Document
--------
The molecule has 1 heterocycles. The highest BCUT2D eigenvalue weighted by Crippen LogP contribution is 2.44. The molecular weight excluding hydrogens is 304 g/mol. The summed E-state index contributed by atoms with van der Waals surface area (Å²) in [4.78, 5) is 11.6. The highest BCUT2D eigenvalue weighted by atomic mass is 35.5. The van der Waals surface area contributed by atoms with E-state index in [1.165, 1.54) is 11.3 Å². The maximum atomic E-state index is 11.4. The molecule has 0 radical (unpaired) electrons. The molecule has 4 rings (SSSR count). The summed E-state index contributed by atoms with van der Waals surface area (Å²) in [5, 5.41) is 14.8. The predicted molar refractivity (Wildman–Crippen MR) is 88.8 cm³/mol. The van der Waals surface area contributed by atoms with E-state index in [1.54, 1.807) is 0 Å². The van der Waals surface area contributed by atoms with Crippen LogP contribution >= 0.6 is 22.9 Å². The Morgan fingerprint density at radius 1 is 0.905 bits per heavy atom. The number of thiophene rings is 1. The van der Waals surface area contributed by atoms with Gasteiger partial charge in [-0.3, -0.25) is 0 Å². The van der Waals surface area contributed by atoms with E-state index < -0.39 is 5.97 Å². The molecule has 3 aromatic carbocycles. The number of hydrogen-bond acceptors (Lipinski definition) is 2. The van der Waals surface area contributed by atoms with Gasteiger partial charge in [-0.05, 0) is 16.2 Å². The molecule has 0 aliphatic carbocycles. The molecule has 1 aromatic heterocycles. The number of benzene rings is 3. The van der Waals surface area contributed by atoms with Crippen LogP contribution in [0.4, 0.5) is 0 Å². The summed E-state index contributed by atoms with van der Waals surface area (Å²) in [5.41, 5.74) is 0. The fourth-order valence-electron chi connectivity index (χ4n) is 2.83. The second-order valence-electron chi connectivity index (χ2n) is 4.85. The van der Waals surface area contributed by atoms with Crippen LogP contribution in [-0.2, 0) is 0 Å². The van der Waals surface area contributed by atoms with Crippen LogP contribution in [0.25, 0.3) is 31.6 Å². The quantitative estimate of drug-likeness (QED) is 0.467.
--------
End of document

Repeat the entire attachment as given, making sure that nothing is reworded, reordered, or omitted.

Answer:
The molecule has 1 heterocycles. The highest BCUT2D eigenvalue weighted by Crippen LogP contribution is 2.44. The molecular weight excluding hydrogens is 304 g/mol. The summed E-state index contributed by atoms with van der Waals surface area (Å²) in [4.78, 5) is 11.6. The highest BCUT2D eigenvalue weighted by atomic mass is 35.5. The van der Waals surface area contributed by atoms with E-state index in [1.165, 1.54) is 11.3 Å². The maximum atomic E-state index is 11.4. The molecule has 0 radical (unpaired) electrons. The molecule has 4 rings (SSSR count). The summed E-state index contributed by atoms with van der Waals surface area (Å²) in [5, 5.41) is 14.8. The predicted molar refractivity (Wildman–Crippen MR) is 88.8 cm³/mol. The van der Waals surface area contributed by atoms with E-state index in [1.54, 1.807) is 0 Å². The van der Waals surface area contributed by atoms with Crippen LogP contribution >= 0.6 is 22.9 Å². The Morgan fingerprint density at radius 1 is 0.905 bits per heavy atom. The number of thiophene rings is 1. The van der Waals surface area contributed by atoms with Gasteiger partial charge in [-0.3, -0.25) is 0 Å². The van der Waals surface area contributed by atoms with E-state index < -0.39 is 5.97 Å². The molecule has 3 aromatic carbocycles. The number of hydrogen-bond acceptors (Lipinski definition) is 2. The van der Waals surface area contributed by atoms with Gasteiger partial charge in [-0.05, 0) is 16.2 Å². The molecule has 0 aliphatic carbocycles. The molecule has 1 aromatic heterocycles. The number of benzene rings is 3. The van der Waals surface area contributed by atoms with Crippen LogP contribution in [0.4, 0.5) is 0 Å². The summed E-state index contributed by atoms with van der Waals surface area (Å²) in [5.41, 5.74) is 0. The fourth-order valence-electron chi connectivity index (χ4n) is 2.83. The second-order valence-electron chi connectivity index (χ2n) is 4.85. The van der Waals surface area contributed by atoms with Crippen LogP contribution in [-0.2, 0) is 0 Å². The van der Waals surface area contributed by atoms with Crippen LogP contribution in [0.25, 0.3) is 31.6 Å². The quantitative estimate of drug-likeness (QED) is 0.467.